Our military kids are known for being super resilient, but even the most seasoned “brat” can have a tough time adjusting to a deployment. And as parents, we long to make the experience a little easier for them. Many of us ask ourselves, “what can I do to help keep their mind off of this separation”, or “how can our family stay busy so the time won’t seem to drag on?” We asked our group of wonderful contributors for their best ideas for keeping the kiddos busy during deployment. What items would you add to this list?
Contributors: Rebecca Alwine, Erin Whitehead, Tia Johnson, Stacey Shade-Ware, Ingrid Herrera-Yee, Lucha Reyna, Stacy Huisman, Rebekah Sanderlin, Cyndia Rios Myers
1) Take a map and pick places close by (that you can travel to in a day) and plan one trip for every month the service member is gone.
2) Have your service member make an envelope for every week (or month) they will be gone with a suggestion for an activity or an age appropriate task and reward.
3) Words, words, words! Find a book series they enjoy reading and make sure the next one is waiting for them when they finish the first. Send the service member the same series, it will give the parent and child something interesting to discuss during calls or through email.
4) Utilize summer camps in your area. Installations may have day camps available.
5) Have older kids take turns making/planning dinners for the week. This can give them a real sense of helping “take care” of the family.
6) Let your kids plan entire care packages, all by themselves.
7) Plan one big trip during deployment, perhaps right at the halfway point.
8) Set a family fitness goal: run a 5k or walk 100 miles, etc.
9) Grandparent Camp: If your kids have grandparents who are willing, able and trustworthy, consider letting them spend a week away with them.
10) Journaling can be very helpful. Have the kids write what kind of day they have, highlights, special memories, etc. They can even do a scrapbook type journal. When the deployed parent returns it is fun for the whole family to sit down and look at together!
11) Extra Curricular Activities: Many installations and communities offer a wide variety from cooking classes, to music lessons and sports. Encourage them to try something new!
12) Try a new recipe every week or month. Assist kids in searching the internet for something different to experiment with!
13) Us this time to tackle a project with your kids like going through their rooms and finding toys to donate to a local charity.
14) Get them started on a savings account, and then offer them the opportunity to earn small amounts of money to deposit each week. At the end of the deployment they can see how much they were able to save!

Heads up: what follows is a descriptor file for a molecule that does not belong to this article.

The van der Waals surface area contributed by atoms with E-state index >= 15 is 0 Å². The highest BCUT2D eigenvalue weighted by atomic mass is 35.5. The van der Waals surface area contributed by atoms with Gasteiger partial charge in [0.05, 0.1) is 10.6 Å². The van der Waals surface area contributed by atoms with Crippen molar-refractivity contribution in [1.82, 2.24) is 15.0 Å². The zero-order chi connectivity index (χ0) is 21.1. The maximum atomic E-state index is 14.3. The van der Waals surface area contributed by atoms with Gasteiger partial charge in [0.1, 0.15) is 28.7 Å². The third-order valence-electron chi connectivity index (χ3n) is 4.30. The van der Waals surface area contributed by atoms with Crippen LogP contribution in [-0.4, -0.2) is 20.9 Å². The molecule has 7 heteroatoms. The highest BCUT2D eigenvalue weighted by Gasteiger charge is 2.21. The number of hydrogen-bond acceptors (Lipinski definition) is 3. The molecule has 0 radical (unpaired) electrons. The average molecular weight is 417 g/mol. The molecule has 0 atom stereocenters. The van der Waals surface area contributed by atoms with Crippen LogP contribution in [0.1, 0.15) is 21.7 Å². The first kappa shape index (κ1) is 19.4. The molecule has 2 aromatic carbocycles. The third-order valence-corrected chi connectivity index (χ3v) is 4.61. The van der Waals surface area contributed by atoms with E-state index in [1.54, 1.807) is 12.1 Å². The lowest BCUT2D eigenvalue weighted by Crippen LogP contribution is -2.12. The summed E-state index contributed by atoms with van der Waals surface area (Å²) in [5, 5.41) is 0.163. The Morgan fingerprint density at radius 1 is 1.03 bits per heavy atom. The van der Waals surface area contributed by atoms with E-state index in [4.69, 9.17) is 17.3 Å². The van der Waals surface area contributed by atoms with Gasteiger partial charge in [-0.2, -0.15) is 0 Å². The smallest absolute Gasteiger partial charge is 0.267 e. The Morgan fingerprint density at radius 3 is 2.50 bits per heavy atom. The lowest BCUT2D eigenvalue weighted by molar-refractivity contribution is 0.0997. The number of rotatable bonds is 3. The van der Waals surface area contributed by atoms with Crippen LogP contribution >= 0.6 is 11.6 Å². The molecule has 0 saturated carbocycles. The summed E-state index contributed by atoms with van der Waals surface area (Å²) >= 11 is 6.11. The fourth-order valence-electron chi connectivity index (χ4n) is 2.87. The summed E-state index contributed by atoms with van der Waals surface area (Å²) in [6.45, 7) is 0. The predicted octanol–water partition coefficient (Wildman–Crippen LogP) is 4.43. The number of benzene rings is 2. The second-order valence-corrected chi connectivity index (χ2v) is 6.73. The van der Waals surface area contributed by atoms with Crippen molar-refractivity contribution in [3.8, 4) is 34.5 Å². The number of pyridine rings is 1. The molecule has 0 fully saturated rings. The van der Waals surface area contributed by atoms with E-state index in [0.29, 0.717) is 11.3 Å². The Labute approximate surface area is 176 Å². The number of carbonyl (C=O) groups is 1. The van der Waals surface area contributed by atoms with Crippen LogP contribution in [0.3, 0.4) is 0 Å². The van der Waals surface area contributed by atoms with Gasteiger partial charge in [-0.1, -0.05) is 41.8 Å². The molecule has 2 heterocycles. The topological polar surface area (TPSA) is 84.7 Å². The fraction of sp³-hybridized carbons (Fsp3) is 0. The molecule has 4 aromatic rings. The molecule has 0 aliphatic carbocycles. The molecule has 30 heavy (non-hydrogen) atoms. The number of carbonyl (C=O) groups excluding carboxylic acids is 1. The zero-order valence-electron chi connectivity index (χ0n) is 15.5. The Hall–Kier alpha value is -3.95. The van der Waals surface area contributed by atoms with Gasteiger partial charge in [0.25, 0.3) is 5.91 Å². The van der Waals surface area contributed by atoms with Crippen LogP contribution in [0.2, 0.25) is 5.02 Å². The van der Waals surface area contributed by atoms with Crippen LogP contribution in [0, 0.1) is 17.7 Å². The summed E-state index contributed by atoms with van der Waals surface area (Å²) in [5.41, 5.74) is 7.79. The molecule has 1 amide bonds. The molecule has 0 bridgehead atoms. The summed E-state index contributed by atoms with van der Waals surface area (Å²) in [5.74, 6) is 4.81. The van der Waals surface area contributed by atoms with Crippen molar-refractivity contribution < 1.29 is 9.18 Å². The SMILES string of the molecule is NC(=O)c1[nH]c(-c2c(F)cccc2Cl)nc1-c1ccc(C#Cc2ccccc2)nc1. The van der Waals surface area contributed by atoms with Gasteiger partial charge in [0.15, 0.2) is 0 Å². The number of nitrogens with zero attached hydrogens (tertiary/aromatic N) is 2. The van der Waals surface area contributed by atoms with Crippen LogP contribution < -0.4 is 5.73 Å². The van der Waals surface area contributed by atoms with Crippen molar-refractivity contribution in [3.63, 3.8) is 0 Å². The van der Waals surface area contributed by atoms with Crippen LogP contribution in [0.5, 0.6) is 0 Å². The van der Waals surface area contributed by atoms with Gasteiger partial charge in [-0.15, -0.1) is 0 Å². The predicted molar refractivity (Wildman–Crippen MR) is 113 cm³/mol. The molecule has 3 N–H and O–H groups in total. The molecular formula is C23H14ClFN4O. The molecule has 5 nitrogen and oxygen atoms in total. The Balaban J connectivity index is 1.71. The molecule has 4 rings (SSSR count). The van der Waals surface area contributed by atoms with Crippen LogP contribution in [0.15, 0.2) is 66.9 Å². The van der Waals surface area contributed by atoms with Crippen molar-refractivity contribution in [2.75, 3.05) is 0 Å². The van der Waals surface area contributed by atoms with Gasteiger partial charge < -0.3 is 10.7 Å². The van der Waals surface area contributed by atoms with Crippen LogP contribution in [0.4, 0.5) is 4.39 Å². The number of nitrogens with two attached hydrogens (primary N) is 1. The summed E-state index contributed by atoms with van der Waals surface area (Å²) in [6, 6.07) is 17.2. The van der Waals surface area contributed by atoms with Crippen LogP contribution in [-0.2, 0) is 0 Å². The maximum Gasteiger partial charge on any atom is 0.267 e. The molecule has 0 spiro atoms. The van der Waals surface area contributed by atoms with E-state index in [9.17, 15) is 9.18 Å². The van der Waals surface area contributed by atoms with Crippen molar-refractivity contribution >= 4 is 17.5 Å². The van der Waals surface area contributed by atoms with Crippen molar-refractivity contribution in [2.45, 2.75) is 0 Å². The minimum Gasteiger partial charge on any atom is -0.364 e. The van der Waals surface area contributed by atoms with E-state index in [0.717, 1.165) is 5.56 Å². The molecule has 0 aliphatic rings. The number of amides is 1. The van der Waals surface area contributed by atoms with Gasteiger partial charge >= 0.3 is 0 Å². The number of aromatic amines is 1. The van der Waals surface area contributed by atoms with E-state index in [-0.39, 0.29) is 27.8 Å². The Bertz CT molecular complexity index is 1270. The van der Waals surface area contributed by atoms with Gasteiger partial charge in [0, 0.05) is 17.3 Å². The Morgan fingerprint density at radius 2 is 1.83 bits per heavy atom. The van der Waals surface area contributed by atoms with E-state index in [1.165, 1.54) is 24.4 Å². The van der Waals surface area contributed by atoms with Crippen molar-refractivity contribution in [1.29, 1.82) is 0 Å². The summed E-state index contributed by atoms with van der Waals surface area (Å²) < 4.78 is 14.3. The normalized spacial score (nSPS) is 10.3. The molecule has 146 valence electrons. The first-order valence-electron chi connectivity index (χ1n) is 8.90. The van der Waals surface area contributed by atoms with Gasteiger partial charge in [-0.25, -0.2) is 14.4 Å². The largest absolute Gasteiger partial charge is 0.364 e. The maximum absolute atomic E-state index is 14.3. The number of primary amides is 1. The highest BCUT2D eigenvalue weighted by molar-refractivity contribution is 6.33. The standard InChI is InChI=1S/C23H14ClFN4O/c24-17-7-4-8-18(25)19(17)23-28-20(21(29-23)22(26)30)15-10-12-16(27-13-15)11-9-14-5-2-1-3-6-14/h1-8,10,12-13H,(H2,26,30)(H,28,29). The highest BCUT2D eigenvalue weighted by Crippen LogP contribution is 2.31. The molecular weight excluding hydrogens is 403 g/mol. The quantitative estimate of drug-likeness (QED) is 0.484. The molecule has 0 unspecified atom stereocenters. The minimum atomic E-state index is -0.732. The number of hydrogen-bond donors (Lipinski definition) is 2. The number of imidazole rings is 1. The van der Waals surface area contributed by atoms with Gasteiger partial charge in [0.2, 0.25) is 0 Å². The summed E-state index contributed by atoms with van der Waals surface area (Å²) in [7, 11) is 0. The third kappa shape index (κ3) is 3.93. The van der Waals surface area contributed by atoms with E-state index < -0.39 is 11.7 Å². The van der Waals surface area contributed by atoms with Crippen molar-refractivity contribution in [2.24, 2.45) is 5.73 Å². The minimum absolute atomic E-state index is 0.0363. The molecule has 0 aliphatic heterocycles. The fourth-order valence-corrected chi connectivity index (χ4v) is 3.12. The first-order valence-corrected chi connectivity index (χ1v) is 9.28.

15) Volunteering: We know that giving to others can help us pass the time and can also be very fulfilling. It is the same with kids!
16) On the flip side, don’t overwhelm them with too much distraction. Allow them time to process their feelings and have a bad day on occasion if they need one.
17) Write down a bunch of “rainy day” activities on notecards and put them in a bucket. When they are having a tough day, pick something from the bucket to do that day.
18) Find other families who also have a service member deployed and schedule a meal or play date once a week. There is comfort in being around people who are going through the same thing as you are.
19) Make a countdown to the return date. There are tons of ideas online and on Pinterest for different ways to do this. Or, let the kids create their own system!
20) Help kids set an individual goal to accomplish during deployment. Read 5 books, start learning an instrument or a foreign language, improve on a skill they already enjoy.
21) Make a deployment bucket list as a family: Places to go, movies to watch, projects to complete.
22) Instead of a countdown, a count UP might work better for your family. Seeing how far you have come, instead of how far you still have to go.
23) Chore charts: Allow kids to take bigger roles in the running of the household while the deployed parent is away. Gives them a sense of helping, and personal responsibility.
24) Create deployment traditions, things that you only do when the service member is deployed. Examples: weekly fondue night, game night or certain family adventures to local museums, zoos, etc.
25) Plant a garden! It can be flowers and herbs or veggies. Let the kids help research what grows best in your area and select the items to plant.
photo credit: www.photopin.com